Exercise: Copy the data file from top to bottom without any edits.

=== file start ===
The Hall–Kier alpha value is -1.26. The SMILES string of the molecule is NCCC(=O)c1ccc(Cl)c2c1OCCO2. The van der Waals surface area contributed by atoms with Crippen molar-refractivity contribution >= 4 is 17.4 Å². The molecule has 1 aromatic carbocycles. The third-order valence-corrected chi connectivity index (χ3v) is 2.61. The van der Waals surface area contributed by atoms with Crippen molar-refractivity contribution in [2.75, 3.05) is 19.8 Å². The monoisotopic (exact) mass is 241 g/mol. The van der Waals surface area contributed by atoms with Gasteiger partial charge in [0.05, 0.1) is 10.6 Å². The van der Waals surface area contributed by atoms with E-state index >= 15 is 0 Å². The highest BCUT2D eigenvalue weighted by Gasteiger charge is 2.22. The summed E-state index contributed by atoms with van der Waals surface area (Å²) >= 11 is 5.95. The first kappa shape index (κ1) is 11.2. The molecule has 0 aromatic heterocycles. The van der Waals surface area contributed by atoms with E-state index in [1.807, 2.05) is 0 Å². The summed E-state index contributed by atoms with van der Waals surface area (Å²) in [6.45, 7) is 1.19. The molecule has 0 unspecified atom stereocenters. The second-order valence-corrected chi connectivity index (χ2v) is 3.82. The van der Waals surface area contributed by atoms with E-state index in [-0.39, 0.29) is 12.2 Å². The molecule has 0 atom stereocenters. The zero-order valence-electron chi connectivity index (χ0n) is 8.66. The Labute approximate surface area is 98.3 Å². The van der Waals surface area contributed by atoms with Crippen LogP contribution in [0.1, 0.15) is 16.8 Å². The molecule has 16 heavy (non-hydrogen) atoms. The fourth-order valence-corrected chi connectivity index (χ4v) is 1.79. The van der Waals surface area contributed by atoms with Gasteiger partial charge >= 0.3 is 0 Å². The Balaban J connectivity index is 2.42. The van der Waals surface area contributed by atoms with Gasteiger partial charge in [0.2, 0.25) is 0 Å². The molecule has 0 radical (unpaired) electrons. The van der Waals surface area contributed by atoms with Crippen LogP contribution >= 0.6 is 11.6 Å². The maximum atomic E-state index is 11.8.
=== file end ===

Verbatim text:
The Hall–Kier alpha value is -1.26. The SMILES string of the molecule is NCCC(=O)c1ccc(Cl)c2c1OCCO2. The van der Waals surface area contributed by atoms with Crippen molar-refractivity contribution >= 4 is 17.4 Å². The molecule has 1 aromatic carbocycles. The third-order valence-corrected chi connectivity index (χ3v) is 2.61. The van der Waals surface area contributed by atoms with Crippen molar-refractivity contribution in [2.75, 3.05) is 19.8 Å². The monoisotopic (exact) mass is 241 g/mol. The van der Waals surface area contributed by atoms with Gasteiger partial charge in [0.05, 0.1) is 10.6 Å². The van der Waals surface area contributed by atoms with E-state index >= 15 is 0 Å². The highest BCUT2D eigenvalue weighted by Gasteiger charge is 2.22. The summed E-state index contributed by atoms with van der Waals surface area (Å²) >= 11 is 5.95. The first kappa shape index (κ1) is 11.2. The molecule has 0 aromatic heterocycles. The van der Waals surface area contributed by atoms with E-state index in [1.807, 2.05) is 0 Å². The summed E-state index contributed by atoms with van der Waals surface area (Å²) in [6.45, 7) is 1.19. The molecule has 0 unspecified atom stereocenters. The second-order valence-corrected chi connectivity index (χ2v) is 3.82. The van der Waals surface area contributed by atoms with E-state index in [-0.39, 0.29) is 12.2 Å². The molecule has 0 atom stereocenters. The zero-order valence-electron chi connectivity index (χ0n) is 8.66. The Labute approximate surface area is 98.3 Å². The van der Waals surface area contributed by atoms with Crippen LogP contribution in [0.1, 0.15) is 16.8 Å². The molecule has 16 heavy (non-hydrogen) atoms. The fourth-order valence-corrected chi connectivity index (χ4v) is 1.79. The van der Waals surface area contributed by atoms with Gasteiger partial charge >= 0.3 is 0 Å². The Balaban J connectivity index is 2.42. The van der Waals surface area contributed by atoms with Gasteiger partial charge in [0.2, 0.25) is 0 Å². The molecule has 0 radical (unpaired) electrons. The van der Waals surface area contributed by atoms with Crippen LogP contribution >= 0.6 is 11.6 Å². The maximum atomic E-state index is 11.8.